Why Brisbane grandmother didn’t sell home to highest bidder and took lower offer from young couple


Touching reason a grandmother didn’t sell her decades-old home to the highest bidder and took a lower price offer from a young couple instead

  • Elderly widow Rosemary Bartlam refused to sell her home to the highest bidder 
  • Almost every prospective buyer who showed interest wanted to raze it to ground
  • She sold property for $705,000 to young couple who vowed to live in the home


An elderly widow refused to sell her home to the highest bidder and instead took a lower offer from a young couple who promised to live in the home rather than demolish it.

Rosemary Bartlam decided to sell the home she had lived in for more than 50 years in Holland Park West in Brisbane‘s south-east after the death of her husband Edward last year.

But every prospective buyer who showed an interest in the octogenarian’s three-bedroom bungalow intended to bulldoze it to the ground and start over again.

Ms Bartlam eventually sold the property for $705,000 to young couple Madeline Pyke-Moran, 23, and Josh Cawse after they vowed to live in the home and look after her garden. 

Rosemary Bartlam (left) sold the home she had lived in for more than 50 years in Holland Park West in Brisbane’s south-east to young couple Madeline Pyke-Moran, 23, and Josh Cawse (together right) after they vowed to live in the home rather than demolish it

Ms Bartlam eventually sold the property for $705,000 - which was lower than the highest bid - to the young couple after vowing not to let the home be demolished

Ms Bartlam eventually sold the property for $705,000 – which was lower than the highest bid – to the young couple after vowing not to let the home be demolished

Their offer was less than the highest bid she received for the one-storey cul-de-sac home but she vowed not to let the home fall into the hands of property developers.

She asked her real estate agent Roger Carr to vet every offer from a potential buyer and ask them what they planned to do with the property.

‘I think it’s just a disgrace well-built homes are being knocked down in the area and I didn’t want that to happen to mine,’ she told The Courier-Mail.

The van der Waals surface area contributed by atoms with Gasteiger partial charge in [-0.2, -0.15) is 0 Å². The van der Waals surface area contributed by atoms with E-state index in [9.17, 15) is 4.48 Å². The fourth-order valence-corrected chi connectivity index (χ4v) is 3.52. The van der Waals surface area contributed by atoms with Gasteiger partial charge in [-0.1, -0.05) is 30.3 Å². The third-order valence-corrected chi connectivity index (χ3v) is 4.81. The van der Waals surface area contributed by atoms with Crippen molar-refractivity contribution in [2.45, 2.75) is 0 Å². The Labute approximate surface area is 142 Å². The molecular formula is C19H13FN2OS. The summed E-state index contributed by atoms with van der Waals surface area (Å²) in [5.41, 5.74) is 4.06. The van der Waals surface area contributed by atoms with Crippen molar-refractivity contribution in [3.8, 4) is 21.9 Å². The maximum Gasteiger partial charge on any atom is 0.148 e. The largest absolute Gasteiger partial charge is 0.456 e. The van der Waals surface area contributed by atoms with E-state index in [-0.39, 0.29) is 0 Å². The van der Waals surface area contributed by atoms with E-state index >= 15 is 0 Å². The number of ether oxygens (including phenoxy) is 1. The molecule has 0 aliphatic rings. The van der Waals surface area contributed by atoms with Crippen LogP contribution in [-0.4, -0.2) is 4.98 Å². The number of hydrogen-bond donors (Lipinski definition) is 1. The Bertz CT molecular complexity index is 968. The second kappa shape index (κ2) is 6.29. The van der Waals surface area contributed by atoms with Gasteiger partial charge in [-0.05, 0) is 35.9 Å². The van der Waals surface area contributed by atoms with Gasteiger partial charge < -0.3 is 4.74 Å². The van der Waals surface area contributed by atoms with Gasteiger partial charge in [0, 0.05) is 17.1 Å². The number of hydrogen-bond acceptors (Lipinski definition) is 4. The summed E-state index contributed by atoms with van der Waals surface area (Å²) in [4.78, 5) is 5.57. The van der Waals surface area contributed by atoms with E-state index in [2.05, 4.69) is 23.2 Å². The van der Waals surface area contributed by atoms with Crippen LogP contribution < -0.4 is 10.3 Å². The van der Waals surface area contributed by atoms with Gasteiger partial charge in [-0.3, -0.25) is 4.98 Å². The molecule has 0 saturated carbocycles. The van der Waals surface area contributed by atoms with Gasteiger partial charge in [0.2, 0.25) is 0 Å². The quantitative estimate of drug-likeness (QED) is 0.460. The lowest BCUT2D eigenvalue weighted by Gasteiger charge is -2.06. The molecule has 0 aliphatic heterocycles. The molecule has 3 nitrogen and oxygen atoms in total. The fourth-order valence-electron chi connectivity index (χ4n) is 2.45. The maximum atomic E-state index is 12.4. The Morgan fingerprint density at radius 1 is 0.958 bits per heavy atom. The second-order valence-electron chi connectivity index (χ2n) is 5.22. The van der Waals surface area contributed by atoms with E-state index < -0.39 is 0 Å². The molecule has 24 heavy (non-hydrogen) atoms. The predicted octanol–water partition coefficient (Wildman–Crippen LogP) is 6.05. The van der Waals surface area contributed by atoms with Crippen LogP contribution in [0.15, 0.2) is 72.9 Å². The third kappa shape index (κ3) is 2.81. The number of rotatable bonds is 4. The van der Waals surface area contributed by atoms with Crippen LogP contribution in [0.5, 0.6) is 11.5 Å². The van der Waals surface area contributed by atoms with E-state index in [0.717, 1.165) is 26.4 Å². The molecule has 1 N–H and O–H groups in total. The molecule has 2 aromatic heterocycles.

Ms Bartlam – who raised four children in the home – said the young couple even promised to take care of the camellia tree her beloved husband planted in the garden almost 70 years ago.

‘The price I got was enough for what I needed, and I like the idea of a young couple starting off their life and loving the house that we did,’ she said. 

Ms Pyke-Moran said her winning bid was a major surprise given she had spent months trying without success to find a home for her and her partner.

Every prospective buyer who showed in an interest in the octogenarian's three-bedroom bungalow intended to bulldoze it to the ground

Every prospective buyer who showed in an interest in the octogenarian’s three-bedroom bungalow intended to bulldoze it to the ground

Pictured: The home's lounge area. The elderly woman asked her real estate agent to vet every offer from a potential buyer and ask them what they planned to do with the property

Pictured: The home’s lounge area. The elderly woman asked her real estate agent to vet every offer from a potential buyer and ask them what they planned to do with the property

The young couple even promised to take care of the camellia tree her beloved husband planted in the garden almost 70 years ago

The young couple even promised to take care of the camellia tree her beloved husband planted in the garden almost 70 years ago

‘I had been looking at houses from the start of the year and had become unmotivated as I thought I would get nowhere, so I am excited because I did not expect this at all,’ she said.

The couple have already moved in to the home and started making renovations, some of which had been suggested by the grandmother.

‘I feel so fortunate that I have been given a gift from a stranger who has now become a friend and it’s incredible,’ Ms Pyke-Moran said.  

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